Natural Home Cures Banner

Addictions are physical or psychological dependencies that negatively affect a person's life. All forms of addictions are biochemical. The addictive substances become a necessary ingredient of the body's chemistry. Withdrawal occurs when the substance is withheld. When someone with addictive behavior is deprived of the addictive substance, the ensuing withdrawal symptoms often require outside intervention. Withdrawal symptoms are often painful and sometimes unbearable. This pain frequently lures the addict back to the addictive substance or behavior, beginning the destructive cycle again.

Outward signs of alcohol and other substance addictions may include: depression, frequent accidents, work absences, tremors, anxiety or lethargy (depending on the substance used), hallucinations, mood swings, nausea, and bingeing.

Addictions can be caused by allergies, biochemical imbalances, genetics, and/or malabsorption of nutrients.

Allergies: A strong correlation between addiction and allergies can exist in certain patients. Craving for any substance may suggest a present, allergic condition. An addict's withdrawal symptoms are almost identical to certain allergic conditions. When an allergenic substance is removed from the diet or environment, symptoms can range from tremors, cramps, sweating, prostration, vomiting, and hallucinations. Alcohol is the classic substance that fits this description.

Many of the foods from which alcohol is made—particularly grains, corn derivatives, sugars, and yeast—are common allergens. Alcoholics are often addicted to these foods and thus perpetuate their allergies with excessive drinking.

Biochemical Imbalances: Addictions may be a way of restoring natural body chemicals through artificial and destructive means. The body produces its own natural mood enhancers and painkillers, called neurotransmitters. Addicts, or those with the greatest addictive potential, may lack these natural stimulants (catecholamines) and relaxants (endorphins). The addictive brain may send incorrect messages to the body through malfunctioning neurotransmitters.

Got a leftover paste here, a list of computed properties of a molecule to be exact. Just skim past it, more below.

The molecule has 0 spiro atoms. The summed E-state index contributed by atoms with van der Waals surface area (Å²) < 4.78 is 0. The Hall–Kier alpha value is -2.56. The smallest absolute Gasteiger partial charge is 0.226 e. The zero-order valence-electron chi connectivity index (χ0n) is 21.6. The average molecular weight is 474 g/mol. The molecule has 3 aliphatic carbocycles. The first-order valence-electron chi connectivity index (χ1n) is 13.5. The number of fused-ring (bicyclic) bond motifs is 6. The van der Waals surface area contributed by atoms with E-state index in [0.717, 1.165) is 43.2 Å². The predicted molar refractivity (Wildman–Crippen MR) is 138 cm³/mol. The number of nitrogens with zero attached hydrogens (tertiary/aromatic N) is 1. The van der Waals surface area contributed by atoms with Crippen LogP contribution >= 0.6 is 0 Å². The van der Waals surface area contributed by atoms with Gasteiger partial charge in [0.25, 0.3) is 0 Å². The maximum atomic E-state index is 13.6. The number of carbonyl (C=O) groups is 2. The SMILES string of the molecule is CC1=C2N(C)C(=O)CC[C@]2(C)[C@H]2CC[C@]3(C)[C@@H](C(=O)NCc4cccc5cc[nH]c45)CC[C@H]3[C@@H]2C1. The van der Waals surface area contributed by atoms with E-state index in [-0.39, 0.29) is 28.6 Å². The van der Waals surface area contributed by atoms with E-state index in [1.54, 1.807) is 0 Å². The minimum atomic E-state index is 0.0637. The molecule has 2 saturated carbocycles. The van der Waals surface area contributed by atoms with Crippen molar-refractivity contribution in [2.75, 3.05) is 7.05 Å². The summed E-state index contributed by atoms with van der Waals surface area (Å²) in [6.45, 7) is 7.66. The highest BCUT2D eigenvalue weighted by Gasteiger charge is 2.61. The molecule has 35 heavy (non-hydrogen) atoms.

The brains of those predisposed to alcoholism may not produce enough of the neurotransmitter dopamine, which influences mood and produces feelings of pleasure. Alcohol increases the levels of dopamine in the brain and stimulates other pleasurable neurotransmitters such as serotonin and glutamate. Chronic heavy drinking may hard-wire this chemical reward system into the brain's structure, building new neural pathways that insistently demand alcohol, to induce the pleasurable feelings.

Serotonin is a calming, painkilling substance that is secreted in response to carbohydrate and sugar consumption. Sugar addiction may be an attempt to replenish serotonin in the system. People who feel depressed, anxious, and tense—the right conditions for substance abuse—may feel satiated and calm after consumption of a snack due to the release of serotonin.

Genetic Causes: Long perceived as a problem of weak willpower, substance abuse is now considered a "disease," similar in development to diabetes. A genetic predisposition is usually present. Family, environment, society, diet and other factors can trigger the disposition. Even when stabilized, an addict must closely monitor the addictive substance throughout his or her lifetime.

Malabsorption of Nutrients: The normal population of microorganisms housed in the gut is severely disturbed in alcoholics and may lead to malabsorption of fats, protein, carbohydrates, folic acid, and vitamin B12. This disruption, together with a more permeable or leaky gut, allows foreign and toxic substances to cross the intestinal wall. As a result, allergies may develop that provoke alcohol and substance cravings, leading to addiction. The process of addiction thru malabsorption of nutrients has three-stages:

First is the initial trauma to the body caused by these malabsorbed undigested food particles entering the blood stream. The liver becomes overwhelmed and the immune system undergoes stress and confusion. In an attempt to protect itself from these undigested toxic invaders, the body drops its blood sugar levels, which then spirals us into food cravings.

The second stage of this process is adaptation; a phase in which the body starts to crave foods it cannot digest. Such foods – typically dairy, wheat, eggs, chocolate, sugar, or alcohol – must then be consumed in increasing amounts to avoid the pains of withdrawal. A similar adaptation process occurs with other addictive substances, including nicotine and drugs.

The final stage, degeneration, refers to the serious illnesses that can result from addiction, including alcoholism, Crohn's disease, diabetes, and obesity.